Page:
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“Hail, lady! For I think you are not meanly but nobly born; truly dignity and [215] grace are conspicuous upon your eyes as in the eyes of kings that deal justice. Yet we mortals bear perforce what the gods send us, though we be grieved; for a yoke is set upon our necks. But now, since you are come here, you shall have what I can bestow: and nurse me this child whom the gods gave me in my old age and beyond my hope, [220] a son much prayed for. If you should bring him up until he reach the full measure of youth, any one of woman-kind that sees you will straightway envy you, so great reward would I give for his upbringing.”

Then rich-haired Demeter answered her: [225] “And to you, also, lady, all hail, and may the gods give you good! Gladly will I take the boy to my breast, as you bid me, and will nurse him. Never, I ween, through any heedlessness of his nurse shall witchcraft hurt him nor yet the Undercutter:1 for I know a charm far stronger than the Woodcutter, [230] and I know an excellent safeguard against woeful witchcraft.”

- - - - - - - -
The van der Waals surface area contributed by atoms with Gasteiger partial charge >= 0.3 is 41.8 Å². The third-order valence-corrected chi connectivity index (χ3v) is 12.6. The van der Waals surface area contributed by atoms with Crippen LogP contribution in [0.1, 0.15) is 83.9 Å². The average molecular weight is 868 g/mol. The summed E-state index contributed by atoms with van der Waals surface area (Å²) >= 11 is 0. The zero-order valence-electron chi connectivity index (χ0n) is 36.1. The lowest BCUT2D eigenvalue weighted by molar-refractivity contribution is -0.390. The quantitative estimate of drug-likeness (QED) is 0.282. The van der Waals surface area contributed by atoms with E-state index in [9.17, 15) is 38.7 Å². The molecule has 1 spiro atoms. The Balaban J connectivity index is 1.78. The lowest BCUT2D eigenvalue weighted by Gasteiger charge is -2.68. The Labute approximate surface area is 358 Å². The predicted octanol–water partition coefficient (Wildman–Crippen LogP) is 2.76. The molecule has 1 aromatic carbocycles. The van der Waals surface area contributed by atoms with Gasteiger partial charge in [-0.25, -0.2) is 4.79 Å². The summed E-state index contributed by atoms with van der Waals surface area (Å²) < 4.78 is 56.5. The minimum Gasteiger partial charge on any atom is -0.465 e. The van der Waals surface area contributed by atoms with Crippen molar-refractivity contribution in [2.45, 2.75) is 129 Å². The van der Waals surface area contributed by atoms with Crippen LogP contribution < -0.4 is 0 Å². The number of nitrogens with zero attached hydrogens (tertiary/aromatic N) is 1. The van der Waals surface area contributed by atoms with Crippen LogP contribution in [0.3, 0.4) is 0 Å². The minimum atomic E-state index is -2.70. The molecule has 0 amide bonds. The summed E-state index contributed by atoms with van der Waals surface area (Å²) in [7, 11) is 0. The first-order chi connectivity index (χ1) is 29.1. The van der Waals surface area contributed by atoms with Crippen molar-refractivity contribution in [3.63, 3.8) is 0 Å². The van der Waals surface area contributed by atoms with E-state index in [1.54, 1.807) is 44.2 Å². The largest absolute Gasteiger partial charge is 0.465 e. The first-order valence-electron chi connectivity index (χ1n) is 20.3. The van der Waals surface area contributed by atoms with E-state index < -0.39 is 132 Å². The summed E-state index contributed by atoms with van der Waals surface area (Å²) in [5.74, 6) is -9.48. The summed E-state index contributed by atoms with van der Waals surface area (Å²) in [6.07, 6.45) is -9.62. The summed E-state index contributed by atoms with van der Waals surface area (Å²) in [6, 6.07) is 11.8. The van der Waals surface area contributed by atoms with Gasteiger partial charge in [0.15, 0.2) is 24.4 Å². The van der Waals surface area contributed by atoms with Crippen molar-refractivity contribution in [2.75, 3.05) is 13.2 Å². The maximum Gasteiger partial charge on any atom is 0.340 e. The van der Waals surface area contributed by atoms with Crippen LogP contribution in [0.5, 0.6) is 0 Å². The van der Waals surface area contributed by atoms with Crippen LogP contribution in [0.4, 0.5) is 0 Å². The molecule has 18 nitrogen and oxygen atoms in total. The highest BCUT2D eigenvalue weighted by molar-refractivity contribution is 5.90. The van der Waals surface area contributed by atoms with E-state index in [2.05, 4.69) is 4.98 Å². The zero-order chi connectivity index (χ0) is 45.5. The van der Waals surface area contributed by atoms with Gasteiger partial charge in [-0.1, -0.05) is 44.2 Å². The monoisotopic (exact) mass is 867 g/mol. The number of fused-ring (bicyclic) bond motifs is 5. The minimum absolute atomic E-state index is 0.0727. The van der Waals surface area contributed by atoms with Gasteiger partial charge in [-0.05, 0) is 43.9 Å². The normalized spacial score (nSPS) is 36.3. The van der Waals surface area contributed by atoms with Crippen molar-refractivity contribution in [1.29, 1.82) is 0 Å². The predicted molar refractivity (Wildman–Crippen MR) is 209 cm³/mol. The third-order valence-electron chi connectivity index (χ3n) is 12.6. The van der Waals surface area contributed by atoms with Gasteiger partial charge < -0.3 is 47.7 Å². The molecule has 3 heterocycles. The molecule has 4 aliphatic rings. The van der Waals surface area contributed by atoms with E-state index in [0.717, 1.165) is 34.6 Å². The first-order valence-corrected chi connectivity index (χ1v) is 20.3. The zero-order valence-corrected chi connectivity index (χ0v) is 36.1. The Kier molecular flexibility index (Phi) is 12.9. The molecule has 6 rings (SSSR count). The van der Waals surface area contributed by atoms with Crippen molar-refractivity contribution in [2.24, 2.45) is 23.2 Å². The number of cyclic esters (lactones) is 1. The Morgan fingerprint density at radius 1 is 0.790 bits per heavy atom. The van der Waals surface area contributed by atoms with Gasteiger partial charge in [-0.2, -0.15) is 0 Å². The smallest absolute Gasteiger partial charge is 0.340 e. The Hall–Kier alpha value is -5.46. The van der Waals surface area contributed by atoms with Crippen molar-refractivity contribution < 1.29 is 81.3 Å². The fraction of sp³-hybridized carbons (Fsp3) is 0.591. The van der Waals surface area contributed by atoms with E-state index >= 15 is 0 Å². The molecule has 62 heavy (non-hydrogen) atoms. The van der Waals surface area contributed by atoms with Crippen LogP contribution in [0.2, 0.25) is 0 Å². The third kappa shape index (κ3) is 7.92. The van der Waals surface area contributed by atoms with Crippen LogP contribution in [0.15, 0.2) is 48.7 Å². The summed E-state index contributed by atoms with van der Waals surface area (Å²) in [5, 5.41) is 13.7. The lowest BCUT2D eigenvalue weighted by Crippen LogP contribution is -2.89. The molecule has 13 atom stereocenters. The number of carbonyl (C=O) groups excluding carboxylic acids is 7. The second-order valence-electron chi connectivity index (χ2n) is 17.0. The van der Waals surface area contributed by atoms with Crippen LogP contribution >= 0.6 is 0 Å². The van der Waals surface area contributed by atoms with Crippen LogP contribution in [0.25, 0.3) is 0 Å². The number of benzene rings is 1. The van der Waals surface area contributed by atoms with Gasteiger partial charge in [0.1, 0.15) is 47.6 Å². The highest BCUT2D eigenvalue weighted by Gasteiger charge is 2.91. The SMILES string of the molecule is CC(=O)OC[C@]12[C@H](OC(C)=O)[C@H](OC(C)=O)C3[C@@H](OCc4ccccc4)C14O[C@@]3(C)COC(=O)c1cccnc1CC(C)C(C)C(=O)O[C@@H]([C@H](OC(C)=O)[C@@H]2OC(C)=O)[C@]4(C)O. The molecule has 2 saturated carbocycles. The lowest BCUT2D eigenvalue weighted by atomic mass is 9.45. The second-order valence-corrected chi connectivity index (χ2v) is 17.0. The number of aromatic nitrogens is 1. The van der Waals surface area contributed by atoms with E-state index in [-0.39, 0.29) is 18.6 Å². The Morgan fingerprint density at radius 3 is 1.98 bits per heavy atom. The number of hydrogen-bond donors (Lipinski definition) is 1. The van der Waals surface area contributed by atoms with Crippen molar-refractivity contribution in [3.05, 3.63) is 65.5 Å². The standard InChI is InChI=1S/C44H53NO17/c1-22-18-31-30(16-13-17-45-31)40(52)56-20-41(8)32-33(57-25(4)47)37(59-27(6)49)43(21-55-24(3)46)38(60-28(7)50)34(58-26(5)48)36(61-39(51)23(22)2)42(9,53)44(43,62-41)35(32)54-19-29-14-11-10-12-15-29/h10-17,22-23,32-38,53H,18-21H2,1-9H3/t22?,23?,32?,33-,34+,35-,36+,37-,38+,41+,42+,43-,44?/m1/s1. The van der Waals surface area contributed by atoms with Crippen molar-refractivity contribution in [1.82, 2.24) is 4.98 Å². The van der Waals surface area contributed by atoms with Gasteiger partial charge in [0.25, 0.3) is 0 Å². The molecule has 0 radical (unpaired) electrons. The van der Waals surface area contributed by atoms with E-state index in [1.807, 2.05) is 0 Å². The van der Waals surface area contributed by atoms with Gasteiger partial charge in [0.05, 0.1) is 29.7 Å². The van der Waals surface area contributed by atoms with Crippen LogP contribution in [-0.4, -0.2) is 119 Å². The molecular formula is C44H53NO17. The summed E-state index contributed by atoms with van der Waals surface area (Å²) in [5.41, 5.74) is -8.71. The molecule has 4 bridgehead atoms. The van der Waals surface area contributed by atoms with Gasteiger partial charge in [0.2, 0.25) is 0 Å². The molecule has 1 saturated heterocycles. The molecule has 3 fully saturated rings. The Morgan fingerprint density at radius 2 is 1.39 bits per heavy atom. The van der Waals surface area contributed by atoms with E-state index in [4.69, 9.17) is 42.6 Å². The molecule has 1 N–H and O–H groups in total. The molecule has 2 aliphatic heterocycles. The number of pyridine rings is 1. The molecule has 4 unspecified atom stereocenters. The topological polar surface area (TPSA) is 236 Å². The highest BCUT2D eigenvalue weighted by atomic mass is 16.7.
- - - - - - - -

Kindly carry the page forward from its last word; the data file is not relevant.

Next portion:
When she had so spoken, she took the child in her fragrant bosom with her divine hands: and his mother was glad in her heart. So the goddess nursed in the palace Demophoon, wise Celeus' goodly son whom well-girded Metaneira bare. [235] And the child grew like some immortal being, not fed with food nor nourished at the breast: for by day [236a] rich-crowned Demeter would anoint him with ambrosia as if he were the offspring of a god and breathe sweetly upon him as she held him in her bosom. But at night she would hide him like a brand in the heart of the fire, [240] unknown to his dear parents. And it wrought great wonder in these that he grew beyond his age; for he was like the gods face to face. And she would have made him deathless and unageing, had not well-girded Metaneira in her heedlessness kept watch by night from her sweet-smelling chamber and [245] spied. But she wailed and smote her two hips, because she feared for her son and was greatly distraught in her heart; so she lamented and uttered winged words:

1 Undercutter and Woodcutter are probably popular names (after the style of Hesiod's “Boneless One”) for the worm thought to be the cause of teething and toothache.

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